Michal Migurski's notebook, listening post, and soapbox. Subscribe to this blog. Check out the rest of my site as well.

Jul 14, 2008 3:32pm

flea market mapping II: revenge of big oil

I've been poking at this historical tileset of Oakland lately. Last time, I posted slippy maps of Oakland in 1877, 1912, and the 1950s. I recently acquired a 1936 Shell map of the bay area that filled in a time period I was interested, the pre-war years when the Bay Area started to make the transition to an automobile society but hadn't yet been experienced the military base explosion of World War II.

Here's the thing, check the new 1936 layer:

A few things I'm finding interesting about this new map:

  • The visual treatment completely changes from the 1912 layer, starting to seem modern and borderline cartoonish.
  • The progressive infill of Middle Harbor (just south of the Bay Bridge) visible over the years.
  • The differences in highlighted driving routes between the 1930s and the 1950s, in particular the introduction of Macarthur Boulevard and West Grand Avenue.
  • Still not a lot of trains shown on the second driving map.
  • The Bay Bridge construction is apparently still underway, it opened in November 1936.

I'm starting to get better at quickly processing these layers from scanned images. The new one is a bit blurrier than I'd like, possibly due to the crappy Epson scanner I'm using here. Anyone within biking distance of Oakland or SF have a better scanner I can use to re-do the driving maps?

The next layer I want to get is something from the 1970s, maybe the 1980s - I'm keen to show the pre-Earthquake raised freeway structures that were ramrodded through West Oakland at the time.

Comments (6)

  1. Wow university ave used to be a 3.5 mile pier with a ferry at the end. http://en.wikipedia.org/wiki/Berkeley_Pier

    Posted by Ryan on Monday, July 14 2008 5:12pm EDT

  2. Yeah, it's interesting how there were all these long, spindly tendrils of rail and road reaching across the bay. The Oakland ones mostly got filled in, the Berkeley one was left to fall apart.

    Posted by Michal Migurski on Monday, July 14 2008 7:13pm EDT

  3. I love this idea of historical (or otherwise) maps combined with modern map providers! I intend to do the same thing with my volunteer historical/genealogical sites but have been attracted to--and playing with--Modest Maps. I wonder why you used OpenLayers rather than Modest Maps? It seems like the same method for reprojected historical map tiles could be used in Modest Maps... and then you'd get the beautiful added benefits. I'd be ecstatic if you, or anyone, provide a service to help create a properly projected tile-set based upon a scanned paper map. I'd be using it constantly! Steve, near Santa Cruz, Ca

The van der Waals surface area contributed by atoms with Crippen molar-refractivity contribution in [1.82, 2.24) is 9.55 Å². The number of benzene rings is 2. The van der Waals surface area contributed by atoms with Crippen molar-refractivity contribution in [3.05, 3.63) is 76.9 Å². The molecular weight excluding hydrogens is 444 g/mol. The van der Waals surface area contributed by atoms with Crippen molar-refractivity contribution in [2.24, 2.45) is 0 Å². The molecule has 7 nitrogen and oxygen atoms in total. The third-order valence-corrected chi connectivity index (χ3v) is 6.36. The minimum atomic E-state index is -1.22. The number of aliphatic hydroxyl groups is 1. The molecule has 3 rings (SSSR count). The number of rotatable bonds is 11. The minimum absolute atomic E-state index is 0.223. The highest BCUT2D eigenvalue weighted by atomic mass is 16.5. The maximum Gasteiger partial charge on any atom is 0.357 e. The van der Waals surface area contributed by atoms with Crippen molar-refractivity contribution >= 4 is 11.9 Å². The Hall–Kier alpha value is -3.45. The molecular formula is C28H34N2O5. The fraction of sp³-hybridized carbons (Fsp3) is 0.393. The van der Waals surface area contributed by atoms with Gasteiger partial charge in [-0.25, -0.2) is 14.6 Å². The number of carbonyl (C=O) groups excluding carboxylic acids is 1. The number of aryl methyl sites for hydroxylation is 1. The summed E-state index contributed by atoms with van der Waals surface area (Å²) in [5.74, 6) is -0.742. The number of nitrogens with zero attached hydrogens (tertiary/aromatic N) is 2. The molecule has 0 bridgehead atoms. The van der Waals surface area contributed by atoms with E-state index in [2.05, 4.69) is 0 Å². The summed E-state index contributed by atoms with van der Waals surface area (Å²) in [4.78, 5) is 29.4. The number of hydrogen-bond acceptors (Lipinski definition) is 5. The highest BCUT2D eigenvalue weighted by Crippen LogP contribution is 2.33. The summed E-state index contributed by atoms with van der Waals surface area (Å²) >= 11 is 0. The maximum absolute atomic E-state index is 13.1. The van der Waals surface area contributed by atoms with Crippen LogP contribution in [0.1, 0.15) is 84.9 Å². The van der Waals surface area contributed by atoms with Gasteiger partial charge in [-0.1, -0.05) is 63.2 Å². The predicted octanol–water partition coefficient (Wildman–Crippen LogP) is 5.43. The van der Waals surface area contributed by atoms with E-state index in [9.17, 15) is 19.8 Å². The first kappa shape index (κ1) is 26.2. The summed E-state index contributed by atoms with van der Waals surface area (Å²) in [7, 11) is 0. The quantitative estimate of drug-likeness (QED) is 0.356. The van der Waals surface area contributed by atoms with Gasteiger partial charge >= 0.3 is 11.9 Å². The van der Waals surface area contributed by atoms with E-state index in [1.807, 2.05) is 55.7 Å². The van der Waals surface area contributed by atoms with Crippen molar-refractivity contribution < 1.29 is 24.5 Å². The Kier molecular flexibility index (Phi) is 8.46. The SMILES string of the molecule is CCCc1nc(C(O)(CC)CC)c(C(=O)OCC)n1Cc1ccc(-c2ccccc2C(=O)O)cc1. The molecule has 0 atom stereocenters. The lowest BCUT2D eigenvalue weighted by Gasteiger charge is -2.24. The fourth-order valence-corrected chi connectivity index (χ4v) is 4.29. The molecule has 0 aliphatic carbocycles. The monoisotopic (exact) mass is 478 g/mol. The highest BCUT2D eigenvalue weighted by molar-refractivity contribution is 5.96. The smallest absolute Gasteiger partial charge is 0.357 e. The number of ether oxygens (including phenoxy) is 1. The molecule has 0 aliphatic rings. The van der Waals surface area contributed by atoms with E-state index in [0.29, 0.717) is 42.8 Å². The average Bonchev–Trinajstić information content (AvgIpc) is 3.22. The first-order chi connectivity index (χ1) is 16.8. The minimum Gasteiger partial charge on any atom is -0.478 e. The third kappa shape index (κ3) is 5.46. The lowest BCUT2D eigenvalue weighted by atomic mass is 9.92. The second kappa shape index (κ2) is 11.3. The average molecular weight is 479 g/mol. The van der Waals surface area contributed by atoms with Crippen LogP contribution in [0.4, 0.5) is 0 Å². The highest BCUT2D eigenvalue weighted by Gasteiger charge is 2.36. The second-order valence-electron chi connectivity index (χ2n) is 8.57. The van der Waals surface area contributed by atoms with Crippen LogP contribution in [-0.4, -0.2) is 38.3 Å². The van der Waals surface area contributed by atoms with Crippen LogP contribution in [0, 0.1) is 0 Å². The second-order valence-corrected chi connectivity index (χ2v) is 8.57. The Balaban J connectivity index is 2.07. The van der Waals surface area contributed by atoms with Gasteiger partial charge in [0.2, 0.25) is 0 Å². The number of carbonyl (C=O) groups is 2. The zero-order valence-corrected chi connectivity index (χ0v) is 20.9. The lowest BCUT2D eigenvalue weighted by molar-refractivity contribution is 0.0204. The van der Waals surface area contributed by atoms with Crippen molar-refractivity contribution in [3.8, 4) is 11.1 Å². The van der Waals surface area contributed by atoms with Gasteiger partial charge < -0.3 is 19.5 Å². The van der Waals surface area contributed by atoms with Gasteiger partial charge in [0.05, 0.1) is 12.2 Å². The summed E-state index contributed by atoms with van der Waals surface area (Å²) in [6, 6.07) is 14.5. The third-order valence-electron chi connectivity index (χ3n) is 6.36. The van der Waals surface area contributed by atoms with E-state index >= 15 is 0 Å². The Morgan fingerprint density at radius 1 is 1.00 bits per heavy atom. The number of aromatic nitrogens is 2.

Posted by Steve Williams on Thursday, September 25 2008 6:04pm EDT

  4. Steve - I went with OpenLayers mostly just to give it a test drive, I hadn't used it before and wanted to see how easy it was to do a basic tiled map. I've been exploring the idea of making this into a service, and some of the pieces are starting to fall into place. The trick will be gracefully handling a potential upsurge in popularity, and designing the UI for adding markers. Really none of the components are difficult in isolation. Send me a mail so I remember to let you know if/when it's up for testing!

    Posted by Michal Migurski on Thursday, September 25 2008 6:24pm EDT

  5. Michal, I have no doubt of an upsurge in popularity or maybe that's just my predilection. However, Google seems to think this is a nice idea. New to the mappy app world, I just discovered Google Earth and Google Maps historical map overlays (see http://rumsey.geogarage.com/gmaps.html for instance) Wow... beauty, but a bit wanky in the UI. Markers: I wonder if it would be worth predicting the number of recommended markers required, based upon historical map cartography of a given time period? I'm sure the state-of-the-art in cartography increased as time went by, thus potentially requiring fewer markers... just a though. I'll send you an email. Would love to test whenever you are ready! Steve

    Posted by Steve Williams on Tuesday, September 30 2008 8:44pm EDT

  6. Mike, Found West Oakland maps here, http://sunsite.berkeley.edu/histopo/, for 1949 1959 1968 1973 1980 1993 I had a look at the 1980 and it seems it might be detailed enough for your purposes.

    Posted by Steve Williams on Thursday, October 2 2008 5:44pm EDT

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